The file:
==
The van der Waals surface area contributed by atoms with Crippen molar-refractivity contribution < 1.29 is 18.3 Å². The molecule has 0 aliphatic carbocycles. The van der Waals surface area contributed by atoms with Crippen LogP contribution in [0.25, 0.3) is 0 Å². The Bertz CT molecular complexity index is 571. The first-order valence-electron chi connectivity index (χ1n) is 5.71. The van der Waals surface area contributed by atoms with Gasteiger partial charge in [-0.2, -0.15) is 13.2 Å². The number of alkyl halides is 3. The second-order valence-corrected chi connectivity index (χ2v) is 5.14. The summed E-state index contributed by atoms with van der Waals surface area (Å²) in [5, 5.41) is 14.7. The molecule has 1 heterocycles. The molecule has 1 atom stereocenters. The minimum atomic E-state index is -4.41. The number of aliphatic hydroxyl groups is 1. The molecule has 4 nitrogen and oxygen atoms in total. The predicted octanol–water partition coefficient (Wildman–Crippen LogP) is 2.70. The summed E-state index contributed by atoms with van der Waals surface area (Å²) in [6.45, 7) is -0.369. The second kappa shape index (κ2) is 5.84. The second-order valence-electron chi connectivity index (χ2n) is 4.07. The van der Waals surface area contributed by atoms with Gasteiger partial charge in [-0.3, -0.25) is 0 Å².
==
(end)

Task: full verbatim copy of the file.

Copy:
The van der Waals surface area contributed by atoms with Crippen molar-refractivity contribution < 1.29 is 18.3 Å². The molecule has 0 aliphatic carbocycles. The van der Waals surface area contributed by atoms with Crippen LogP contribution in [0.25, 0.3) is 0 Å². The Bertz CT molecular complexity index is 571. The first-order valence-electron chi connectivity index (χ1n) is 5.71. The van der Waals surface area contributed by atoms with Gasteiger partial charge in [-0.2, -0.15) is 13.2 Å². The number of alkyl halides is 3. The second-order valence-corrected chi connectivity index (χ2v) is 5.14. The summed E-state index contributed by atoms with van der Waals surface area (Å²) in [5, 5.41) is 14.7. The molecule has 1 heterocycles. The molecule has 1 atom stereocenters. The minimum atomic E-state index is -4.41. The number of aliphatic hydroxyl groups is 1. The molecule has 4 nitrogen and oxygen atoms in total. The predicted octanol–water partition coefficient (Wildman–Crippen LogP) is 2.70. The summed E-state index contributed by atoms with van der Waals surface area (Å²) in [6.45, 7) is -0.369. The second kappa shape index (κ2) is 5.84. The second-order valence-electron chi connectivity index (χ2n) is 4.07. The van der Waals surface area contributed by atoms with Gasteiger partial charge in [-0.3, -0.25) is 0 Å².